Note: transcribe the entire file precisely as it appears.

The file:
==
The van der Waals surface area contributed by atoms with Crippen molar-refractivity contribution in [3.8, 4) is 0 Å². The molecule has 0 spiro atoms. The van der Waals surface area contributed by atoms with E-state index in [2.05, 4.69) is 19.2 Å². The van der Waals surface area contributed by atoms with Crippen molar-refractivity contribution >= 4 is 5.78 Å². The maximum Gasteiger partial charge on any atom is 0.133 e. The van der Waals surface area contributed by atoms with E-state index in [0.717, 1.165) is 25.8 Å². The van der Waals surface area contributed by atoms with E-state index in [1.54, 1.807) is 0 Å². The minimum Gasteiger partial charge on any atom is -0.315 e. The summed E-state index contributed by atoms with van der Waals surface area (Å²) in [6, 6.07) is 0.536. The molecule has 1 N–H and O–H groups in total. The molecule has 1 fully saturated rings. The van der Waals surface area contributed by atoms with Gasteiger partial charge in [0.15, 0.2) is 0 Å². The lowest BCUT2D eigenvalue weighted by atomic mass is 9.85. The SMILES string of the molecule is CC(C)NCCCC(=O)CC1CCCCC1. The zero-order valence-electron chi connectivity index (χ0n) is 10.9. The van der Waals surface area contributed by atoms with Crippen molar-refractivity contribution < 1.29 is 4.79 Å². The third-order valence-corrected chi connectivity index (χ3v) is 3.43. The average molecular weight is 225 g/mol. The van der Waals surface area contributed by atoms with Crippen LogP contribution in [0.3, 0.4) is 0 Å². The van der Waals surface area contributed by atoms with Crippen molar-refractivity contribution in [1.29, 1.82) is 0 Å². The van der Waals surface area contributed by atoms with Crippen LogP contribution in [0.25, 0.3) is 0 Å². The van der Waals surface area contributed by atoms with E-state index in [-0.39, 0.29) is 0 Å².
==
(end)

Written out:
The van der Waals surface area contributed by atoms with Crippen molar-refractivity contribution in [3.8, 4) is 0 Å². The molecule has 0 spiro atoms. The van der Waals surface area contributed by atoms with E-state index in [2.05, 4.69) is 19.2 Å². The van der Waals surface area contributed by atoms with Crippen molar-refractivity contribution >= 4 is 5.78 Å². The maximum Gasteiger partial charge on any atom is 0.133 e. The van der Waals surface area contributed by atoms with E-state index in [0.717, 1.165) is 25.8 Å². The van der Waals surface area contributed by atoms with E-state index in [1.54, 1.807) is 0 Å². The minimum Gasteiger partial charge on any atom is -0.315 e. The summed E-state index contributed by atoms with van der Waals surface area (Å²) in [6, 6.07) is 0.536. The molecule has 1 N–H and O–H groups in total. The molecule has 1 fully saturated rings. The van der Waals surface area contributed by atoms with Gasteiger partial charge in [0.15, 0.2) is 0 Å². The lowest BCUT2D eigenvalue weighted by atomic mass is 9.85. The SMILES string of the molecule is CC(C)NCCCC(=O)CC1CCCCC1. The zero-order valence-electron chi connectivity index (χ0n) is 10.9. The van der Waals surface area contributed by atoms with Crippen molar-refractivity contribution < 1.29 is 4.79 Å². The third-order valence-corrected chi connectivity index (χ3v) is 3.43. The average molecular weight is 225 g/mol. The van der Waals surface area contributed by atoms with Crippen LogP contribution in [0.3, 0.4) is 0 Å². The van der Waals surface area contributed by atoms with Crippen molar-refractivity contribution in [1.29, 1.82) is 0 Å². The van der Waals surface area contributed by atoms with Crippen LogP contribution in [0.25, 0.3) is 0 Å². The van der Waals surface area contributed by atoms with E-state index in [-0.39, 0.29) is 0 Å².